Pete Greig (author of the excellent book How to Pray) has just posted this and I think it is worth sharing to our church family…
Something is stirring in the UK.
There, I’ve said it.
I’ve hesitated to write this post. It’s probably premature. We’re still bang-slap in the middle of a vast crisis and no one really knows how it’s all going to end. But here’s the thing: over recent weeks, and particularly over this last week, prayers that some of us have been praying for decades, suddenly seem to be finding answers in the most unexpected ways.
For starters there’s the national blessing song. Released a week ago, it’s now been watched 2 million times which is equivalent to 200 new people every single minute of every hour since last Sunday. Stories just keep coming in from those who don’t consider themselves religious, saying that the track has moved them unexpectedly to tears.
Is a worship song going viral everything we’re praying for? Of course not! But is it something? You’d better believe it! Maybe something is stirring?
Then there’s the research commissioned by Tearfund and released on the same day (quite coincidentally) as the Blessing song. This survey indicates that some 3 million new people have turned to prayer in the UK since lockdown began. Eden bookstore reported a 55% increase in sales of bibles in April. Demand for prayer resources from 24-7 Prayer has been going through the roof. At Emmaus Rd our twice-daily prayer-meetings are suddenly wonderfully well attended. Now we know why!.
Is a sudden surge of prayer everything we need? Of course not! But is it something? Could it be a start? You’d better believe it! Something seems to be stirring in the UK.
Jesus once rebuked the Pharisees for failing to read the signs of the times (Matthew 16:2-3). These great religious leaders could, he said, forecast the weather but they were oblivious to the presence and power of God right under their noses.
The Tearfund survey also indicates that record numbers have begun attending church online since the lockdown began. Generally we’d expect around 5-7% of the nation to attend a Sunday service at least once a month. But over the past couple of months, this figure has jumped – in fact it has skyrocketed – to 24% of the British population. Almost one in four. And 5% of these people wouldn’t normally be at church in, well… a month of Sundays!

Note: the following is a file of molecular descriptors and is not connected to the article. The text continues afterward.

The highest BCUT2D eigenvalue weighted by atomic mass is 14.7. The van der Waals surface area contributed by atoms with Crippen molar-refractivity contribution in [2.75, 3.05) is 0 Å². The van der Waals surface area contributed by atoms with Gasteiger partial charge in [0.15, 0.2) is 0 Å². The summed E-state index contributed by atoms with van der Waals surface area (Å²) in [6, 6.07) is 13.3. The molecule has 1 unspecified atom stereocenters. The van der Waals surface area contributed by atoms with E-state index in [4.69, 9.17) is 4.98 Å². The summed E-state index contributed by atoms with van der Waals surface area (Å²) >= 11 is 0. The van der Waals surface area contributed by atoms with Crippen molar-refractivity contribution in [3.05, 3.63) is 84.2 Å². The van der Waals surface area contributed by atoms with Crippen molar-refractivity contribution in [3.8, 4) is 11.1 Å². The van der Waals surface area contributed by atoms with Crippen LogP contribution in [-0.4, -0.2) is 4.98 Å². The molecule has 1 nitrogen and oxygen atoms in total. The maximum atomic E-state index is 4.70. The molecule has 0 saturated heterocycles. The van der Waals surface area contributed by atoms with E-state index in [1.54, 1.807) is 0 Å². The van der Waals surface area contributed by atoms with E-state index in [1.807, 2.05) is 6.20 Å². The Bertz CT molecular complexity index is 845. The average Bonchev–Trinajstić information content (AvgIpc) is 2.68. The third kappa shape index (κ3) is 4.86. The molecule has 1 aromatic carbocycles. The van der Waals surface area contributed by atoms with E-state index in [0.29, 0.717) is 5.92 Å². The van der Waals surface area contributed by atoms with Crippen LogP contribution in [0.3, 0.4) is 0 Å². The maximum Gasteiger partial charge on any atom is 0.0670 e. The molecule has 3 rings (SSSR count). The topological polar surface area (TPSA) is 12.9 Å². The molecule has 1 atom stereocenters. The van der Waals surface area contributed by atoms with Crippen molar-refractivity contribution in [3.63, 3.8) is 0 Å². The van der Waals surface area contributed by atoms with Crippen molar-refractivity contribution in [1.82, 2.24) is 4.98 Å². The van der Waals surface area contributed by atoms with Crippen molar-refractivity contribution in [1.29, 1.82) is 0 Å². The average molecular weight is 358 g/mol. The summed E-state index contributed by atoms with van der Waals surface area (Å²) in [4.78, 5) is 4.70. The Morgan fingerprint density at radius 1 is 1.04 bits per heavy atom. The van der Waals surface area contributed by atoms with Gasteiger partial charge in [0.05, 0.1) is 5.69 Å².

Is virtual church attendance everything we’re praying for? Of course not! But is it encouraging? You’d better believe it!
It seems to me that people are far more likely to attend a normal church service if they’ve attended a digital one first. Here at Emmaus Rd we are by no means unusual in having doubled in size and we have more people than ever signed up for our next Alpha course (online). Something seems to be stirring.
Slowly the national media is picking up the story. First, the Guardian newspaper last Sunday. Then Good Morning Britain TV on Wednesday. A piece by my friend Krish Kandiah in the Times on Friday. The BBC News at 10 last night.
What are we to make of this? Is a week of positive media attention everything we’re praying for? Of course not! Is it widespread? No, not yet. But is it a pleasant change from the usual cynical sniping? Could it be an early sign that public opinion is preparing to shift? You’d better believe it!
I would never have believed a few months ago that I’d be seeing a headline in a major British paper saying this: “BRITISH PUBLIC TURN TO PRAYER AS ONE IN FOUR TUNE INTO RELIGIOUS SERVICES ONLINE.”
And then the stunning subtitle: “YOUNG PEOPLE LEAD RESURGENCE IN FAITH.”
Yep, you read that right: the demographic leading the charge to church is the sophisticated, supposedly post-Christian 18-34 year olds.
We do not pray ex nihilo. We can’t jump to the top of the staircase in one go. We find faith for the big things that God hasn’t done yet, by celebrating the small things he’s doing or he’s done. On a cold, dark night when we spot sparks in the hearth, we blow on them. We don’t pour cold water on them. We pray ‘More, Lord.’ We say, ‘Well, if you can do this, maybe you can do that?’
Are all these developments any more than embers in the hearth? Has this past week been without pain? Are we experiencing some kind of revival? Are any of these encouragements guaranteed to last? To all these questions we must clearly answer with an emphatic ‘no!’
But could these sparks somehow become a wildfire? Does tragedy precede resurrection? Could this really be the beginning of a spiritual awakening in our nation?
You’d better believe it!